# Does aeroplane moving against Earth's rotation cause relative wind (assuming otherwise a quiet weather outside)?

Although, I know some answers, I need more affirmative and accurate answers.

1. Why is the journey time from London to Singapore less compared to Singapore to London? Is it because of Earth's rotation or because of wind?
2. Why can't one just hover over earth and see earth actually rotating? As per my understanding, the aeroplane will also be dragged by Earth's gravity and so the effect should be negligible. But, is there any difference (however minute) at all caused due to relative speeds and gravitational pull?

3. Does the aeroplane require more energy (and fuel) when travelling against the earth's rotation?

4. When one opens window in a moving car, they can usually feel stronger winds even if the weather outside the car is actually quiet. By same logic, if earth and air are moving in one direction and the aeroplane in another, the wind resistance may certainly be playing some role. Is this a correct assumption? If so, then isn't this apparent wind an indirect effect caused by earth's gravity that drags air along with it(*assuming, weather was otherwise quiet)?

• This is a possible duplicate of two different questions, but I have linked to them in my post and tried to answer the additional points not covered by them. – user108787 Nov 11 '16 at 19:14

Why is the journey time from London to Singapore less compared to Singapore to London? Is it because of Earth's rotation or because of wind. Why can't one just hover over earth and see earth actually rotating?

It's wind, see this answer: Airplane Travel Times. You take off with whatever speed the Earth's rotation has given you at that particular latitude. But the Earth's surface is also travelling at the same speed. So its only the speed that the plane achieves with its engines, and how local head winds or tail winds affect it, that is important. That's one reason, apart from the obvious ones, why rockets are not launched from the poles, they are launched from the equatorial regions. They use less propellent because they take advantage of the Earth's rotation, which is maximised at the equator.

You can't hover in the way you describe, because the air you are in is moving at the same speed as the Earth, apart from local winds. The Earth turns at 1670 kilometers/hour at the equator. At a latitude of 45 degrees, cos(45) = .707 and the speed is .707 x 1670 = 1180 kilometers/hr. If the air mass was stationary relative to that speed, we would notice it pretty quickly. Don't forget the effect of atmospheric air pressure in a vertical direction.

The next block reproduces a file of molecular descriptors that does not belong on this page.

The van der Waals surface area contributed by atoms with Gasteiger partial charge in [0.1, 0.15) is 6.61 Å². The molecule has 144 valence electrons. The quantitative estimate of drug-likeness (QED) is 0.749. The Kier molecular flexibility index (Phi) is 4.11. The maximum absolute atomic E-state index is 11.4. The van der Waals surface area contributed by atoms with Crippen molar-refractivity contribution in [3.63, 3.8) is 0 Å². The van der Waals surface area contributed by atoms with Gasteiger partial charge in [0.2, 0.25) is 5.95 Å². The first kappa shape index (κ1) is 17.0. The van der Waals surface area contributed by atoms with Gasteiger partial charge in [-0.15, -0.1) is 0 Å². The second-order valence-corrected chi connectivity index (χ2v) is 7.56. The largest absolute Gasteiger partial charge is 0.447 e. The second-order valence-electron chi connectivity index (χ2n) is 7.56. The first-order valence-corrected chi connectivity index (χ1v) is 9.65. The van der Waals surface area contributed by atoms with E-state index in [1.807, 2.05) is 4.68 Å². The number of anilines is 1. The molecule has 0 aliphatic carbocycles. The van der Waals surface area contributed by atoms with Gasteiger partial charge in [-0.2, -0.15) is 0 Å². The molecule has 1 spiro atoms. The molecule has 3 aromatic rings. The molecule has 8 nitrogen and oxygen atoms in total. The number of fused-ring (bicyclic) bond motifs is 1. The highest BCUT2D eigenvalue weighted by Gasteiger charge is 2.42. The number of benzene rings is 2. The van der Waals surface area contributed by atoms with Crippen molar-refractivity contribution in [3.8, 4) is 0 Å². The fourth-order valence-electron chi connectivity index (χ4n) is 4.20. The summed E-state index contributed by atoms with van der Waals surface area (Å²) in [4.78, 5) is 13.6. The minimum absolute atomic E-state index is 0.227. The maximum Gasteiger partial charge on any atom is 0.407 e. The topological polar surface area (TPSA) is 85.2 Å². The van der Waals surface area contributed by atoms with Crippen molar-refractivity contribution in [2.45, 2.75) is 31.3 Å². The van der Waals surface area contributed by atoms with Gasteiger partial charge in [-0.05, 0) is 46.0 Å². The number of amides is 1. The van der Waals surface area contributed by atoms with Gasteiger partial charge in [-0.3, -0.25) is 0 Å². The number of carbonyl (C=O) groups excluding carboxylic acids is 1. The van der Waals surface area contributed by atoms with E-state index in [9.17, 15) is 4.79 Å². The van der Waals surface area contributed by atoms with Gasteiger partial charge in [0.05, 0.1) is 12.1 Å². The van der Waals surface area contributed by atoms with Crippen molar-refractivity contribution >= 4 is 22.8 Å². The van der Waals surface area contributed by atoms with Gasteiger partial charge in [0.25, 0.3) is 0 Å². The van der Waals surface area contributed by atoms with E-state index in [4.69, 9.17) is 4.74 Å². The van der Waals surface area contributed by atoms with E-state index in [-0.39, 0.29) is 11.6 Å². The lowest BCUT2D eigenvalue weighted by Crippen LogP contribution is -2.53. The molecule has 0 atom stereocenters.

As per my understanding, the aeroplane will also be dragged by Earth's gravity and so the effect should be negligible. But, is there any difference (however minute) at all caused due to relative speeds and gravitational pull?

There is no gravitional pull of the Earth on the plane, except in a vertical direction. Horizontally, no gravitational force is felt, the aircraft is not "pulled" along, in level flight, by the force of gravity to any measurable extent.

Does the aeroplane require more energy (and fuel) when travelling against the earth's rotation?

No, do you need more energy if you were walking from New York To Los Angeles, or walking the opposite way? In either direction, you use the same energy. Again, it's wind speed that counts far beyond anything else in determining travel time.

When one opens window in a moving car, they can usually feel stronger winds even if the weather outside the car is actually quiet. By same logic, if earth and air are moving in one direction and the aeroplane in another, the wind resistance may certainly be playing some role. Is this a correct assumption? If so, then isn't this apparent wind an indirect effect caused by earth's gravity that drags air along with it(*assuming, weather was otherwise quiet)?

As above, locally wind speeds obviously affect your flight time, but this question is better answered here: Atmosphere And Earth Rotation.. You are forgetting air pressure, which forces the atmosphere onto the surface of the Earth so allowing them both to revolve at the same speed.